A notable observation from the sequence alignment studies of the G1 and G2 proteins coded by the M gene segment shows the presence of a N-linked glycosylation site at a conserved position between the Heartland, SFTS and MV (Figure 6). This site was seen to be present in Sand Fever Naples-like virus but lost in Rift Valley Fever virus. The family Bunyaviridae includes a very large number of genetically diverse, enveloped viruses having segmented RNA genome that is tripartite [12]. While the biological properties and host range of these viruses are very diverse ranging from the rather ubiquitous endogenous agents of mosquitoes to viruses like La Crosse and Sin Nombre that cause severe disease in humans, Bunya viruses are surprisingly rather conserved in their overall structure [13]. The Malsoor virus which was recently isolated from wild caught Rosettus bats showed very close similarity with the STFS and Heartland viruses at a genome level but the detailed structure and morphogenesis of STFS and/or Heartland viruses are not available to the best of our knowledge at the time of writing this paper. While both these viruses have been currently classified as high consequence emerging infectious disease agents, more studies are needed on MV before a confident classification can be proposed. In the present study we examined the detailed structure and morphogenesis pattern of MV in the host cell.
Using cryo electron microscopy (cryoEM) the 3D structure models of several Phleboviruses like Uukuniemi, RVFV [14-16] and hantaviruses like Tula and Hantaan have been solved [17,18]. Such studies have shown the multiple arrangements of Phlebovirus glycoprotein’s on the virion surface. Interestingly, since bunya viruses lack a matrix protein anchor base for the surface glycoproteins, the surface organization of the envelope glycoprotein’s Gn and Gc forms the crucial interaction for virion organization. The MV particles showed a surprisingly high degree of conservation of the envelope glycoprotein structure that was not fragile to negative staining. Interestingly, we could also detect morphological class variation in the cell free MV virions as described earlier for a Bunyamwera virus (V565 001 522) from infected BHK21 cells [19]. Importantly, the observation of predominant occurrence of the enveloped particles of MV in cell free forms would argue towards a stable morphogenesis environment in the host cell. This was consistent with absence of any pleomorphic or shedded forms. In ultrathin sections the virus particles averaged 70 nm in diameter were predominantly round and showed distinct envelope projections. The maturing particles within Golgi vesicles showed a fine granular core structure.
The major site of virus assembly was seen to be associated with the Golgi and Golgi associated membrane compartments that are typical of Bunya virus assembly [20]. However, an interesting observation was the detection of ultra structural changes suggestive of an autophagic process in a significant number of infected cells. Whether this is an outcome of cellular stress of infection in the host cell or directly mediated through fast replication of MV is speculative and not within the scope of the present and is being investigated separately. Another very interesting point that stands out from the present study is that although the overall morphology and morphogenesis events of Malsoor virus as imaged by transmission electron microscopy is consistent with the literature on Bunya virus replication, the virus was unusually small in size as compared with other Bunya viruses. This is consistent with an earlier report of another bat Bunya virus, Kaeng Khoi, isolated from Chaerephon plicata bats from Cambodia [21]. Importantly, whether this has any association with the presence of N linked glycosylation sites seen shared with Heartland and STFS virus and could be a virulence marker is not clear. The public health importance of MV is remains incompletely understood and current studies are in progress to address this issue. This is the first report on the detailed Ultrastructure of this novel Phlebovirus and forms the basis of further studies to explore the functional biology of this virus through more advanced approaches like correlative and cryo electron microscopy approaches.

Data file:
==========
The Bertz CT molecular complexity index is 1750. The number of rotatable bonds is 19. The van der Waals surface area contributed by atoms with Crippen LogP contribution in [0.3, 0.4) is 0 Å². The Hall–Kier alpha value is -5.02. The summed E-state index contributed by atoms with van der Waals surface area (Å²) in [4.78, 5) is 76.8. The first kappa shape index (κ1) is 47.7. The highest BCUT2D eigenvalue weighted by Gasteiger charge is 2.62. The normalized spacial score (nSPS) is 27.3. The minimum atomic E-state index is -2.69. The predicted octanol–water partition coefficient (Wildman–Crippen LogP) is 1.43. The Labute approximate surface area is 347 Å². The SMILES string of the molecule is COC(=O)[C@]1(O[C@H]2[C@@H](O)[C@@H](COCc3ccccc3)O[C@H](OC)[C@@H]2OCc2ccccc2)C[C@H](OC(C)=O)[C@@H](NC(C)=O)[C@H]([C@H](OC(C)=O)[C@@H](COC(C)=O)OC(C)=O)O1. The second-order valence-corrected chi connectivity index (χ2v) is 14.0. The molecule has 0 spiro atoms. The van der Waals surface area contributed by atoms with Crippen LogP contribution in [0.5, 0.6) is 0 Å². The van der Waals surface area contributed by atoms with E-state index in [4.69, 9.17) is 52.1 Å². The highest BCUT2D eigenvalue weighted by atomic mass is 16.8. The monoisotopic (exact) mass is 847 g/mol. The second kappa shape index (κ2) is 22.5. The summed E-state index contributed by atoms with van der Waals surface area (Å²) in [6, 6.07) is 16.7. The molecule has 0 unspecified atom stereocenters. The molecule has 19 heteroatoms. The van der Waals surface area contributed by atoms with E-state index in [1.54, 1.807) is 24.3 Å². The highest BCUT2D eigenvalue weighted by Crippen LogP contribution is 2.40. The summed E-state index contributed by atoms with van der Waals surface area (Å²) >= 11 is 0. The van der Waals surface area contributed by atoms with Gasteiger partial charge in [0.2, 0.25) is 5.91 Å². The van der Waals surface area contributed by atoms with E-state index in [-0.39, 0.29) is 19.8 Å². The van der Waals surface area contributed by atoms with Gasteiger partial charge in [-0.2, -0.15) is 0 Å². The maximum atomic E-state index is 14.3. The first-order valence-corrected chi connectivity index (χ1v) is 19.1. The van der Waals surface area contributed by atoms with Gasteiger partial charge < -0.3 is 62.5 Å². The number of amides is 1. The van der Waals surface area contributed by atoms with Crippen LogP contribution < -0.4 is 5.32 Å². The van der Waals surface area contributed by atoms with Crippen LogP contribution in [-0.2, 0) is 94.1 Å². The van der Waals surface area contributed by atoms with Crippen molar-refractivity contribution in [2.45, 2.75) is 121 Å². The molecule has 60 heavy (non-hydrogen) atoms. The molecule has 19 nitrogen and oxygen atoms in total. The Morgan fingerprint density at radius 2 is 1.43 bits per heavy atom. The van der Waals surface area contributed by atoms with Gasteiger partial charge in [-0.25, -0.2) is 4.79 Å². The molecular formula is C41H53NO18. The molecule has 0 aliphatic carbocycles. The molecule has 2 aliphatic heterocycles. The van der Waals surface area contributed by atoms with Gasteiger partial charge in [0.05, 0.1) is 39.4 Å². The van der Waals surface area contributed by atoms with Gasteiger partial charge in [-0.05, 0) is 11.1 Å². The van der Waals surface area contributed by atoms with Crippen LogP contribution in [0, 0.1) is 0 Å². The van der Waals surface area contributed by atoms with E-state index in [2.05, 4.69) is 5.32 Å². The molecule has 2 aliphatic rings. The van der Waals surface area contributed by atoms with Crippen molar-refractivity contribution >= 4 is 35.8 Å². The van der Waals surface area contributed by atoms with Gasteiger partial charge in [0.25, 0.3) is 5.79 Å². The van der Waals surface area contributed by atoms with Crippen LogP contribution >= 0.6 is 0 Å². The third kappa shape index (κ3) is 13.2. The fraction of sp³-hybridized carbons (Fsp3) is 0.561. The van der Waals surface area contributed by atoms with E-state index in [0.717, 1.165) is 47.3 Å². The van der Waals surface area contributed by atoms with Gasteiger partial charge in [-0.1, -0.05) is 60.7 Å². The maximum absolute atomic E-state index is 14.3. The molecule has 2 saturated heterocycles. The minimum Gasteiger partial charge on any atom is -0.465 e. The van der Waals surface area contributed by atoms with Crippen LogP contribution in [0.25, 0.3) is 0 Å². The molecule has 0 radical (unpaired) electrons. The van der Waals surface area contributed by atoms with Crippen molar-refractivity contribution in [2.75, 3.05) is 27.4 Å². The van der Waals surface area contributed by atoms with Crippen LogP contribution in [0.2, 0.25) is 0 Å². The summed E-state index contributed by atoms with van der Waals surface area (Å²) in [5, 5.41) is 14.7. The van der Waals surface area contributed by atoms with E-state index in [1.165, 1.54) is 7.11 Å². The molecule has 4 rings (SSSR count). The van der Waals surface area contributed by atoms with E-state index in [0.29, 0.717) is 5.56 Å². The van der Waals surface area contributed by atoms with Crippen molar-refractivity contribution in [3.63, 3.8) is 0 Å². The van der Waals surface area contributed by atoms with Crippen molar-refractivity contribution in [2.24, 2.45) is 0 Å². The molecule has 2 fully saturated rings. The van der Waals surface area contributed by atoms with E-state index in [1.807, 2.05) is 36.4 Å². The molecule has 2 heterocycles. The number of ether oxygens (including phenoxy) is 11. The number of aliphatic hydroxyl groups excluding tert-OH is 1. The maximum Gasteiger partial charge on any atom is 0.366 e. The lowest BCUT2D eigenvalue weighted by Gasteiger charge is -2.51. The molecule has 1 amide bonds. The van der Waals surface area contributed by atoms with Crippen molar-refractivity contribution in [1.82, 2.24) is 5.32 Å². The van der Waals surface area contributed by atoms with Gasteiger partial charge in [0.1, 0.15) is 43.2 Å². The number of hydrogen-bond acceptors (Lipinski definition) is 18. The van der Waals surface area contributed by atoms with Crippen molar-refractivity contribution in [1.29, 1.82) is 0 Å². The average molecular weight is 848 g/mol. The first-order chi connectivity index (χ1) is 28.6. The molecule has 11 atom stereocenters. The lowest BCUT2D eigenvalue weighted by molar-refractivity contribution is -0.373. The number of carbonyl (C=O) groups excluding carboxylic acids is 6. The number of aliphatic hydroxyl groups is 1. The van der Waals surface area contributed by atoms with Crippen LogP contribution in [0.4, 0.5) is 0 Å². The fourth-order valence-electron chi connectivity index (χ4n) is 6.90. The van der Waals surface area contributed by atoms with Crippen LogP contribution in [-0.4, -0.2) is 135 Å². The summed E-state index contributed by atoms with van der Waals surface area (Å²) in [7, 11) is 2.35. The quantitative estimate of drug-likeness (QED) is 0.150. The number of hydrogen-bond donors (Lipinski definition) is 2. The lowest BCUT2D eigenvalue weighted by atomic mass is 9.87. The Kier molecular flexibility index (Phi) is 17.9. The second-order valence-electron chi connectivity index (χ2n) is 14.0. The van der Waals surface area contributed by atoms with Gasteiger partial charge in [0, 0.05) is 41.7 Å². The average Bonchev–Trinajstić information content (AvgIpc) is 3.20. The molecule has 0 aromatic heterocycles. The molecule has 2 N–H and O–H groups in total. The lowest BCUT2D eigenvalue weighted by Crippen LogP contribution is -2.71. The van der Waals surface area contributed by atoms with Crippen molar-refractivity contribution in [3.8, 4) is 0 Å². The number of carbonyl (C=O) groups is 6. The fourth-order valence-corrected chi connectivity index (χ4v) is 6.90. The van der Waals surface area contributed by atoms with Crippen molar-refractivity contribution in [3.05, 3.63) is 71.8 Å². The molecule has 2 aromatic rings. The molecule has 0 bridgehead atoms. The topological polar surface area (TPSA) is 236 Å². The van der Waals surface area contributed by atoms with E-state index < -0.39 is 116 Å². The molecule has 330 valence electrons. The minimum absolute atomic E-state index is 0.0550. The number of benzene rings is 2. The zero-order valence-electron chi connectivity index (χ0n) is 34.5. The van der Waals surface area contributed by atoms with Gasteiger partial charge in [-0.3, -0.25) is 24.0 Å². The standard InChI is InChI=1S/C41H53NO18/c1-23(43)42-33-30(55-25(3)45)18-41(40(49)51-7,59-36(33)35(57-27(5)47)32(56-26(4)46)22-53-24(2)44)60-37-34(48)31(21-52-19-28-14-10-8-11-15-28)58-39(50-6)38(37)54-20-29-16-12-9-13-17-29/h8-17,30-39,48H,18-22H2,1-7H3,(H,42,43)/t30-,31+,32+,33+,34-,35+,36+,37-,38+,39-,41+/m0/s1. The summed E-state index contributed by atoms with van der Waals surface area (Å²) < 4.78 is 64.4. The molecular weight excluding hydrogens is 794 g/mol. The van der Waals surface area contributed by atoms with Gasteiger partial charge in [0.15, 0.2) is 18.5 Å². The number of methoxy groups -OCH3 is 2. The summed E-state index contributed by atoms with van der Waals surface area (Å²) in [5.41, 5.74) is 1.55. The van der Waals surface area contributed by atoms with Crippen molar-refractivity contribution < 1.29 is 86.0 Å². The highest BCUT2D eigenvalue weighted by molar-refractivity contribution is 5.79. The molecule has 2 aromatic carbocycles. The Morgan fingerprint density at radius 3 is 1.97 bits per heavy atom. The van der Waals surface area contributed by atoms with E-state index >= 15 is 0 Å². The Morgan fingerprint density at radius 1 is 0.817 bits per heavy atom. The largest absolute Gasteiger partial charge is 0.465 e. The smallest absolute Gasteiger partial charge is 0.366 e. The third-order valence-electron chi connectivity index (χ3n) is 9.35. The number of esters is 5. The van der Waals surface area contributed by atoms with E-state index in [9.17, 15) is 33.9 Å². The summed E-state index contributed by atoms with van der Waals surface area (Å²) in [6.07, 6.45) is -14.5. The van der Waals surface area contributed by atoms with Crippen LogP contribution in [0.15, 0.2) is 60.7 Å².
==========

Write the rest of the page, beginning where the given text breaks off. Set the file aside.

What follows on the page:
Conclusion

The fact that the Malsoor virus is closely related to the STFSV and Heartland viruses makes it imperative to study at the earliest all aspects of this agent and its impact on public health. Importantly, characterizing the morphology and fine structure of the virus is a major study as it provides significant clues towards understanding pathogenesis. What is unique from our study is the finding that the MV has certain unique morphological features compared to other Bunya viruses. These includes its relatively smaller size, rapid induction of cytoplasmic inclusion bodies, induction of autophagy and presence of a genetic motif related to the STFS and Heartland viruses. Importantly as this virus was isolated from bats the ecobiology and human exposure studies needs urgent studies.